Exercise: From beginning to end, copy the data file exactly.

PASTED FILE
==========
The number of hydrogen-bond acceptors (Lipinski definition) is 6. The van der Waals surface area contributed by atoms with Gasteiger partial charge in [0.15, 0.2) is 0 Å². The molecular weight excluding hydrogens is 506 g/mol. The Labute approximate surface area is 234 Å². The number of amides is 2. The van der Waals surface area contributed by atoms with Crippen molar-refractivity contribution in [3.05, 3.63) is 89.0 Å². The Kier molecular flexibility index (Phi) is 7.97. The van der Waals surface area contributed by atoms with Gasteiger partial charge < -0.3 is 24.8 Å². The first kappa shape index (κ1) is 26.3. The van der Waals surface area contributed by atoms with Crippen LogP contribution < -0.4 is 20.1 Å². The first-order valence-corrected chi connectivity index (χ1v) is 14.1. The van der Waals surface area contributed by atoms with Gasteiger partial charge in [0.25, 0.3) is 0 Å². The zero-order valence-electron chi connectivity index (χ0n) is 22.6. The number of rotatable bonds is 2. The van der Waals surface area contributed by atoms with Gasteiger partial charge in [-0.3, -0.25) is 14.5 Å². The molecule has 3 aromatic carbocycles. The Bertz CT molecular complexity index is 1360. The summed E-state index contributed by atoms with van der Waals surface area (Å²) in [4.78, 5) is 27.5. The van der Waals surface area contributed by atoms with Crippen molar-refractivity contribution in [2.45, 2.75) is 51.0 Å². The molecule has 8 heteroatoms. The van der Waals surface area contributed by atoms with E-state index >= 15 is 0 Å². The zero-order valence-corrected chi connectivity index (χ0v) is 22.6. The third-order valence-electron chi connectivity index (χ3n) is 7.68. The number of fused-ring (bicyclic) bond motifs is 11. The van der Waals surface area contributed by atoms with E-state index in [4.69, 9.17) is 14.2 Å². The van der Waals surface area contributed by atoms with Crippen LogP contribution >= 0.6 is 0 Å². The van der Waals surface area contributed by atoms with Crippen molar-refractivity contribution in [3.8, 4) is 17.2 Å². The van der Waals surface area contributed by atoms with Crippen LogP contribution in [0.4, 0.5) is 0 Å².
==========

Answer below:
The number of hydrogen-bond acceptors (Lipinski definition) is 6. The van der Waals surface area contributed by atoms with Gasteiger partial charge in [0.15, 0.2) is 0 Å². The molecular weight excluding hydrogens is 506 g/mol. The Labute approximate surface area is 234 Å². The number of amides is 2. The van der Waals surface area contributed by atoms with Crippen molar-refractivity contribution in [3.05, 3.63) is 89.0 Å². The Kier molecular flexibility index (Phi) is 7.97. The van der Waals surface area contributed by atoms with Gasteiger partial charge < -0.3 is 24.8 Å². The first kappa shape index (κ1) is 26.3. The van der Waals surface area contributed by atoms with Crippen LogP contribution < -0.4 is 20.1 Å². The first-order valence-corrected chi connectivity index (χ1v) is 14.1. The van der Waals surface area contributed by atoms with Gasteiger partial charge in [0.25, 0.3) is 0 Å². The zero-order valence-electron chi connectivity index (χ0n) is 22.6. The number of rotatable bonds is 2. The van der Waals surface area contributed by atoms with Gasteiger partial charge in [-0.3, -0.25) is 14.5 Å². The molecule has 3 aromatic carbocycles. The Bertz CT molecular complexity index is 1360. The summed E-state index contributed by atoms with van der Waals surface area (Å²) in [4.78, 5) is 27.5. The van der Waals surface area contributed by atoms with Crippen molar-refractivity contribution in [2.45, 2.75) is 51.0 Å². The molecule has 8 heteroatoms. The van der Waals surface area contributed by atoms with E-state index >= 15 is 0 Å². The zero-order valence-corrected chi connectivity index (χ0v) is 22.6. The third-order valence-electron chi connectivity index (χ3n) is 7.68. The number of fused-ring (bicyclic) bond motifs is 11. The van der Waals surface area contributed by atoms with E-state index in [4.69, 9.17) is 14.2 Å². The van der Waals surface area contributed by atoms with Crippen LogP contribution >= 0.6 is 0 Å². The van der Waals surface area contributed by atoms with Crippen molar-refractivity contribution in [3.8, 4) is 17.2 Å². The van der Waals surface area contributed by atoms with Crippen LogP contribution in [0.4, 0.5) is 0 Å².